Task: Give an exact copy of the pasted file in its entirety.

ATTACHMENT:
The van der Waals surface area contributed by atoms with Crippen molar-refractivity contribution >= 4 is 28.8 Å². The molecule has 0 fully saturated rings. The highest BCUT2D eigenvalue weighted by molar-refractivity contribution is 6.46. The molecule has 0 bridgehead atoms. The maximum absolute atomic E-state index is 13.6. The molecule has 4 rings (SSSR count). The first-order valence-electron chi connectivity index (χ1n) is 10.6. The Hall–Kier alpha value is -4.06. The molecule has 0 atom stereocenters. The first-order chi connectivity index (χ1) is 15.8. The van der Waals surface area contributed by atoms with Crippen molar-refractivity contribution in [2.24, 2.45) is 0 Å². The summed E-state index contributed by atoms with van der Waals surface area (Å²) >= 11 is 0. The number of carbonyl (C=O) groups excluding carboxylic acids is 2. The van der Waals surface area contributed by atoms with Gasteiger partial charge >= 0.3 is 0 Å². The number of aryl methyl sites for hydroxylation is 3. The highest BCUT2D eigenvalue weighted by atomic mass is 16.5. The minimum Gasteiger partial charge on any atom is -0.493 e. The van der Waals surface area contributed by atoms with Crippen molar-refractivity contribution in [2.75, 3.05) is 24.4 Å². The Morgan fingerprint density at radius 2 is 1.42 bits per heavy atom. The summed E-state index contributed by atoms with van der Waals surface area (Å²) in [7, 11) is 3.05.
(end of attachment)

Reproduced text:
The van der Waals surface area contributed by atoms with Crippen molar-refractivity contribution >= 4 is 28.8 Å². The molecule has 0 fully saturated rings. The highest BCUT2D eigenvalue weighted by molar-refractivity contribution is 6.46. The molecule has 0 bridgehead atoms. The maximum absolute atomic E-state index is 13.6. The molecule has 4 rings (SSSR count). The first-order valence-electron chi connectivity index (χ1n) is 10.6. The Hall–Kier alpha value is -4.06. The molecule has 0 atom stereocenters. The first-order chi connectivity index (χ1) is 15.8. The van der Waals surface area contributed by atoms with Crippen molar-refractivity contribution in [2.24, 2.45) is 0 Å². The summed E-state index contributed by atoms with van der Waals surface area (Å²) >= 11 is 0. The number of carbonyl (C=O) groups excluding carboxylic acids is 2. The van der Waals surface area contributed by atoms with Gasteiger partial charge >= 0.3 is 0 Å². The number of aryl methyl sites for hydroxylation is 3. The highest BCUT2D eigenvalue weighted by atomic mass is 16.5. The minimum Gasteiger partial charge on any atom is -0.493 e. The van der Waals surface area contributed by atoms with Crippen molar-refractivity contribution in [2.75, 3.05) is 24.4 Å². The Morgan fingerprint density at radius 2 is 1.42 bits per heavy atom. The summed E-state index contributed by atoms with van der Waals surface area (Å²) in [7, 11) is 3.05.